Diversity has been much on the collective book trade’s mind these past few years, and rightly so. Yet, a component of that which is rarely discussed in this context is class.
Let’s be honest, the books business has traditionally been as middle-class as Agas, cream teas and shopping at Waitrose (at the very least - a couple of publishing bosses are bona fide Debrett’s-listed aristocrats). This is not necessarily a bad thing and one’s upbringing does not make it impossible to reach out to all strata of society. As Franklin Delano Roosevelt - probably the poshest ever US president - once said about his favourable-to-the-working-class policies: “It doesn’t matter where you’re from, but where you stand.”
Which brings us to The Bookseller Rising Stars 2017 - backed by the Frankfurt Book Fair and sponsored by Redwood Publishing Recruitment. This is our seventh annual list of the up-and-comers, future leaders of the trade and those long-serving professionals who have changed tack to help revitalise the industry. Our selection process is more or less blind - we look at the submissions and canvas colleagues and competitors to find the people truly going above and beyond.
When we notify the Stars, we interview each of them and invariably start with asking how they entered the trade. An astonishing thing happened this year - at a conservative estimate, half had a somewhat similar origin story: that because of background and/or geography, they initially never even dreamed of a career in the books field - or it just seemed unattainable. Examples include C+W/Curtis Brown’s Richard Pike, who hails from Kentish farming stock; Hay’s Chris Bone, who didn’t think “a lad from Whitby” could ever work for the book festival; and Yorkshire-born Keshini Naidoo, who notes that “you don’t often hear an accent like mine in a publishing boardroom”.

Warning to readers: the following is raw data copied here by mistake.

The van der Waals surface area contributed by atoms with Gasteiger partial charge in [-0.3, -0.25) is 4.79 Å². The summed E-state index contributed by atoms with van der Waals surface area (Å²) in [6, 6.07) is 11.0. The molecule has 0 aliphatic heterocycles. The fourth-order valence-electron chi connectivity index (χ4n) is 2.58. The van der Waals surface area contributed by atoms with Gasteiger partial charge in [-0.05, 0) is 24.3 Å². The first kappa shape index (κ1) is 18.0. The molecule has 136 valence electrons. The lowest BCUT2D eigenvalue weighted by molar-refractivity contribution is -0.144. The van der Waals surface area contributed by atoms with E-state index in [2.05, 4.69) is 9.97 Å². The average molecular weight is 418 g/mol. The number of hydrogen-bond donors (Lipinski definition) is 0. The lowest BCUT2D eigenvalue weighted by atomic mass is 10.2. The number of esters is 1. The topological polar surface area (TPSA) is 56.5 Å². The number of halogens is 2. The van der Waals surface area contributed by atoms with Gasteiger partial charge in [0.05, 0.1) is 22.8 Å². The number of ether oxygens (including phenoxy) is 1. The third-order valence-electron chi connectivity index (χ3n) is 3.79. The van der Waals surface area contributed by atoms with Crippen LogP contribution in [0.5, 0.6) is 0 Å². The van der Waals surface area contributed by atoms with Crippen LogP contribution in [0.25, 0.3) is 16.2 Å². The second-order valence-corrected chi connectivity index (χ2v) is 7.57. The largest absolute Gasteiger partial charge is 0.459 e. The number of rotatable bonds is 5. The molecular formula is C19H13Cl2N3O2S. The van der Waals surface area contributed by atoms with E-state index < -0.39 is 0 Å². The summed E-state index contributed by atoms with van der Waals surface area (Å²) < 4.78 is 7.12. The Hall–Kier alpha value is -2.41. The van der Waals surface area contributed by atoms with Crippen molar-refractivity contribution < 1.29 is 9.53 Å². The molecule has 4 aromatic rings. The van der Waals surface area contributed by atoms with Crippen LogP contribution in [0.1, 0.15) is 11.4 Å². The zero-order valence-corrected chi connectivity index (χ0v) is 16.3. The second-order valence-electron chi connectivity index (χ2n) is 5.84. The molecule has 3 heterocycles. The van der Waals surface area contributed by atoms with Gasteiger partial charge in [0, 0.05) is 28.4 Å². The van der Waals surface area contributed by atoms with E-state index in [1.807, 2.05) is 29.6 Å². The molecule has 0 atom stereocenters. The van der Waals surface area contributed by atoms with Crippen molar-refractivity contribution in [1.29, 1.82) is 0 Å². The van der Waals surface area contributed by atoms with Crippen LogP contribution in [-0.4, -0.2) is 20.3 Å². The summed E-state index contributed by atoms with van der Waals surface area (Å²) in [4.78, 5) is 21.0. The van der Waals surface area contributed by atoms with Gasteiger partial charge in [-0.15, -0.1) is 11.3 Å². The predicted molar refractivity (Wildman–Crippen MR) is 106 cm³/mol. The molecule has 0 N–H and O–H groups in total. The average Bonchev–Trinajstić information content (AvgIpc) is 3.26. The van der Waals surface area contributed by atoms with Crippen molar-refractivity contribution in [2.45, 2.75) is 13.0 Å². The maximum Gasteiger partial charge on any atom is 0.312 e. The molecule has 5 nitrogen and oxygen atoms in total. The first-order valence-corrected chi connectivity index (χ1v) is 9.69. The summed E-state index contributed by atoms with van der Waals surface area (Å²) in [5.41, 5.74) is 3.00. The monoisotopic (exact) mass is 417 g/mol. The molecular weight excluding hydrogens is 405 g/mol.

What to make of this? The industry has been saying for quite a few years that it was changing hiring practices to cast a wider net, and some of our Rising Stars may be part of those policies. If so, that bodes well for the book trade as a whole. And it is interesting that the conversations around inclusivity may be affecting the ways in which the Rising Stars approach their jobs. All, no matter their role, mentioned in some way that increasing readership was an essential part of what they do.
But whatever their backgrounds, the Class of 2017 are a remarkable group, selected from more than 300 nominations - by far the highest number of Rising Stars submissions to date. They are ferociously talented and passionate about bringing books to the widest possible audiences. The book trade’s future is in good hands.